when you see something in the media that you have personal knowledge of, it's most likely wrong or distorted in some respect

    +1

    People should know this

    Clashes with the overall discourse of media's authority; requires investment in assuring people that they are allowed to doubt.

    Ak • Since May 2008 • 16838 posts Report Reply

  • B Jones,

    How does one, having been put off from looking at the magazine thanks to the atrocious cover (which screamed "sensationalist and unrepresentative of real obstetric practice"), get hold of a copy of the Failure to Deliver story? As a consumer of midwifery services as well as a voracious reader of international debate over related issues, I'm keen to find out whether it goes beyond the standard patch-protection carping between former GP/OBs and midwives and into something a little more substantive. It's an international debate and deserves more than rehash of the LMC arguments; on the other hand, the medical regulatory market in the US is so different from ours*, the debates in that arena don't necessarily translate here.

    There are so many facets to the issue - how does providing a high-quality medical service conflict with meeting consumer demand for alt-med practices, how effective are the processes for escalating high risk pregnancies, is it funded adequately overall, do we actually have a problem compared with comparable countries, what do the regular reviews of Maternity and Perinatal Morbidity and Mortality show as the biggest problems, and so on. Least useful but most media-ready of these are the inevitable anecdotes from patients and their families. But that's as hard as second-guessing other technical specialists like lawyers and mechanics - some things might be obvious like poor customer relations, but it's often hard to tell whether a bad or good outcome is the result of plain old luck or skills outside the norm.

    *In some US states, you can practice as a home-birth midwife without any special training, licensing or supervision. Here, it's a four-year degree.

    Wellington • Since Nov 2006 • 814 posts Report Reply

  • Lilith __, in reply to Russell Brown,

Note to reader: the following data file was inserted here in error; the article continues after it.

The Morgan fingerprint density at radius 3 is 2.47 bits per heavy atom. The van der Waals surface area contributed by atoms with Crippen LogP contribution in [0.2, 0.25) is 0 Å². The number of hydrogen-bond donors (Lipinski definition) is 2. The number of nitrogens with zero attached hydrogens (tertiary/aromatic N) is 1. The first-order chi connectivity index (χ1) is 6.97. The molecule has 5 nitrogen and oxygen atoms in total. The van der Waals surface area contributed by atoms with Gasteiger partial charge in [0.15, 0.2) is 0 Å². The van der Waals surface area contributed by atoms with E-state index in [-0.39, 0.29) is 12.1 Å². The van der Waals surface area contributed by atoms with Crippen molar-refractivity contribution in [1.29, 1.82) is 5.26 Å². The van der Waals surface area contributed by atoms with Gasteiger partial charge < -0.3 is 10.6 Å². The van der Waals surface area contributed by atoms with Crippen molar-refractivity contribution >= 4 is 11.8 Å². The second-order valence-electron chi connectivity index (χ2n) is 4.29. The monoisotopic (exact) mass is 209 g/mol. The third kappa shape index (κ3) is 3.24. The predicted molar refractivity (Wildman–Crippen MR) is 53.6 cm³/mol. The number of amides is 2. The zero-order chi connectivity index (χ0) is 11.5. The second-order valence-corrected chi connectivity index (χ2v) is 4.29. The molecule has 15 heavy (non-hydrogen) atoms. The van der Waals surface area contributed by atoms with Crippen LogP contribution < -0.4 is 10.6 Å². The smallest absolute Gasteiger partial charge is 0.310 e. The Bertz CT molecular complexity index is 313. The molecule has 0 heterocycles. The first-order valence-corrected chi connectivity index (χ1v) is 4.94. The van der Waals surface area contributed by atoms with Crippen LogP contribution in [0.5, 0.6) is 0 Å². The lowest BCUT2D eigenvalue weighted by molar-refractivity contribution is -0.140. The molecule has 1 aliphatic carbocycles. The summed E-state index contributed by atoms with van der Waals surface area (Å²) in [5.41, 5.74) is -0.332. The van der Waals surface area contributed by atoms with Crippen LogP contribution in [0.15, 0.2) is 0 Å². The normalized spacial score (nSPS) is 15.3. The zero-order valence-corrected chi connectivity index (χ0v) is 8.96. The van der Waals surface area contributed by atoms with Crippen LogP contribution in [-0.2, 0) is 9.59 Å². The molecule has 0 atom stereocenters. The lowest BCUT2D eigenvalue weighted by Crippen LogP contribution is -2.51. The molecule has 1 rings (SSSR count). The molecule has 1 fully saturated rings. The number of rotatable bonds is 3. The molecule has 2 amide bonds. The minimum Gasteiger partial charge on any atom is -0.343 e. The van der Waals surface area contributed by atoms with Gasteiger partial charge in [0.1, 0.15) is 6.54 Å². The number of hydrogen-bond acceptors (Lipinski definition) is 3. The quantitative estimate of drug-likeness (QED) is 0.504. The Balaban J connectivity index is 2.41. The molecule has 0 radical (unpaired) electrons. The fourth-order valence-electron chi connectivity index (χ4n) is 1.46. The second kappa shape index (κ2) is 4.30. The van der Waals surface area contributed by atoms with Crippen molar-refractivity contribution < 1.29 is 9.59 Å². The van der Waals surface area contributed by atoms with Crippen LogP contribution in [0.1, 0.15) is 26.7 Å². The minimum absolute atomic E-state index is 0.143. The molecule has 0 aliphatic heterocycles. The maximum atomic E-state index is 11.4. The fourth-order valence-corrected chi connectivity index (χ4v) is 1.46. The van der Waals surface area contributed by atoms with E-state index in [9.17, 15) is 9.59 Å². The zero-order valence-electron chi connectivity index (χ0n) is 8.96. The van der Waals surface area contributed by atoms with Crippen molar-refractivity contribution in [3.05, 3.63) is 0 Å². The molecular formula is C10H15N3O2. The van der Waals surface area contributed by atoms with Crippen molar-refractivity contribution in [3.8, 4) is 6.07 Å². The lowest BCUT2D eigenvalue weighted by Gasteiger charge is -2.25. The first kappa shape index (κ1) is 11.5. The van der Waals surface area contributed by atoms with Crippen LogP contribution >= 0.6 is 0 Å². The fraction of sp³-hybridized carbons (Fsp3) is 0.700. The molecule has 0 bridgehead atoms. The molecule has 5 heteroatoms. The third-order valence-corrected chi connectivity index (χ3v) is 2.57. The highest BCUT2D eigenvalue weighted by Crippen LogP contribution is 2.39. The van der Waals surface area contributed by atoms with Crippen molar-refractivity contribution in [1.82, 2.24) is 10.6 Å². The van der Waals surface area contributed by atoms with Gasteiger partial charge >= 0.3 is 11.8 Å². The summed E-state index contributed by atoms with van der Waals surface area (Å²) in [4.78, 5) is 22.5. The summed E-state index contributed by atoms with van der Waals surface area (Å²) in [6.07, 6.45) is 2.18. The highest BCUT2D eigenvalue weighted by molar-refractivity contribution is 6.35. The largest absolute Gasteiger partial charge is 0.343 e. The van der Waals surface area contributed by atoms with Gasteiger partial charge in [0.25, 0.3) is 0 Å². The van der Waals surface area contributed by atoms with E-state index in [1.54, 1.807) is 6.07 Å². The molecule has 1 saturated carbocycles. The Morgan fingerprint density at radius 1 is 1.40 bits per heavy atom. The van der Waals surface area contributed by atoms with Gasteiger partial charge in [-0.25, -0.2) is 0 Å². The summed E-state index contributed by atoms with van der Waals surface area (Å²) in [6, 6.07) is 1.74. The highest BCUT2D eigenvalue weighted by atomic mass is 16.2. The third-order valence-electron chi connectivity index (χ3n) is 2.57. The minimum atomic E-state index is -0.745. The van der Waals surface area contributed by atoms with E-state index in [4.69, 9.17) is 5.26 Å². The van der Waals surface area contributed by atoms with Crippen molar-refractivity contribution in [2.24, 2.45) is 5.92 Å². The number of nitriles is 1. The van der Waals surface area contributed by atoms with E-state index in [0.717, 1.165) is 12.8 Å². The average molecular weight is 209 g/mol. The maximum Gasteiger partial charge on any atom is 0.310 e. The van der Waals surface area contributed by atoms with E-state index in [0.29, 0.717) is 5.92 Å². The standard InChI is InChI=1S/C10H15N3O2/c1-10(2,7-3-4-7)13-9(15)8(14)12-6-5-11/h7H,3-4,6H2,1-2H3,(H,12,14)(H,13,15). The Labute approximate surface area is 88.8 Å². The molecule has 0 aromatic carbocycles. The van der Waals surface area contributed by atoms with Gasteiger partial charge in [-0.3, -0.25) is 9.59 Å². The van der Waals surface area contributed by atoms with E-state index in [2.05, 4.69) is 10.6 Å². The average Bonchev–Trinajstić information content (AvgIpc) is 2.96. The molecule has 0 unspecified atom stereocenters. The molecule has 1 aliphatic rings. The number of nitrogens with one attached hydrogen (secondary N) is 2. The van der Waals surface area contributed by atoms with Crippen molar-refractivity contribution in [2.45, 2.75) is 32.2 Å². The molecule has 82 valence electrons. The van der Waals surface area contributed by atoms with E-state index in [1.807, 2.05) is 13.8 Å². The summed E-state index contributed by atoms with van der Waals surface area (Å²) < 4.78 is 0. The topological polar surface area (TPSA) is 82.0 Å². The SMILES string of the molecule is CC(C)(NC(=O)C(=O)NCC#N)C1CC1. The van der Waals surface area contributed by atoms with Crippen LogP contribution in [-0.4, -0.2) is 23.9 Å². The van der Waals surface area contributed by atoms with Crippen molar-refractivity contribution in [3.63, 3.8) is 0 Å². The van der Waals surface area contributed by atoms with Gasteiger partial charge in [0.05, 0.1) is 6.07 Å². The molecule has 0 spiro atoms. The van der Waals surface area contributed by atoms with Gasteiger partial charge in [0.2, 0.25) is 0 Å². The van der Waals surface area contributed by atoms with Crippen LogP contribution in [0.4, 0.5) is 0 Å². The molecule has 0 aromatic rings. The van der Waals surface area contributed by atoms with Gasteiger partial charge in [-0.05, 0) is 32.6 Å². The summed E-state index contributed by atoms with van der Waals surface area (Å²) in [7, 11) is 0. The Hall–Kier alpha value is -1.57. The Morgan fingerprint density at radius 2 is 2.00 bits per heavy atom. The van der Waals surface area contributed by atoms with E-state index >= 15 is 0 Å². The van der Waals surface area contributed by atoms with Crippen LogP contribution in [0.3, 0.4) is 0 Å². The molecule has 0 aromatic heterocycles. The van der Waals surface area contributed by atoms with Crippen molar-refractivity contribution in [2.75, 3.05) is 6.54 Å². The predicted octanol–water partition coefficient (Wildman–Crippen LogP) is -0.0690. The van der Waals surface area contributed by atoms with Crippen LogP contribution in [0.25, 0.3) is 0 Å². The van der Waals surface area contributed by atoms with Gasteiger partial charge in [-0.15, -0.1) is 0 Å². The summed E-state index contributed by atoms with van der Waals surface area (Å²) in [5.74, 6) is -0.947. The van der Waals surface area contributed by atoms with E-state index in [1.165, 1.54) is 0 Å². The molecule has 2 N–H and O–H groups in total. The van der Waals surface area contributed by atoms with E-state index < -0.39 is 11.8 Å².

I don’t think it’s reasonable to expect that every correction should take up time on the 6pm news, but certainly on the broadcaster’s website

    Quite. Personally, I rarely watch TV news because I can get better value on the web: more info and comment on the issues I'm most interested in. It's a richer medium.

    Dunedin • Since Jul 2010 • 3470 posts Report Reply

  • Lilith __, in reply to Rich of Observationz,

    TVNZ should have a corrections and clarifications page on their website, like the Guardian.

    Is this a new feature? I know I've written to the Guardian more than once about factual errors and never heard back and the original copy was never changed. One complaint was about an internet scam issuing fake qualifications claiming to be from the "University of Canterbury" which the article said was fictional. Perhaps this is a small point to people in the UK, but there are a lot of us here with degrees from this fictional place. :-)

    Dunedin • Since Jul 2010 • 3470 posts Report Reply

  • Rob Stowell,

    Hopefully not this fictional university :)

    Whakaraupo • Since Nov 2006 • 1582 posts Report Reply

  • Rich of Observationz, in reply to Lilith __,

    It's been there since the late 90's.

    Also, I think many people overseas regard NZ as being a fictional place, let alone the University of Canterbury.

    Back in Wellington • Since Nov 2006 • 4471 posts Report Reply

  • David Ritchie,

    but certainly on the broadcaster’s website

    An idea from our household: get one of the regular newsreaders - perhaps in civvies during 5 minutes of downtime - read from a list of corrections and upload as an "online exclusive". Frame it as a bit of a "behind the curtain" business. Rotate responsibilities between readers so they don't get sour.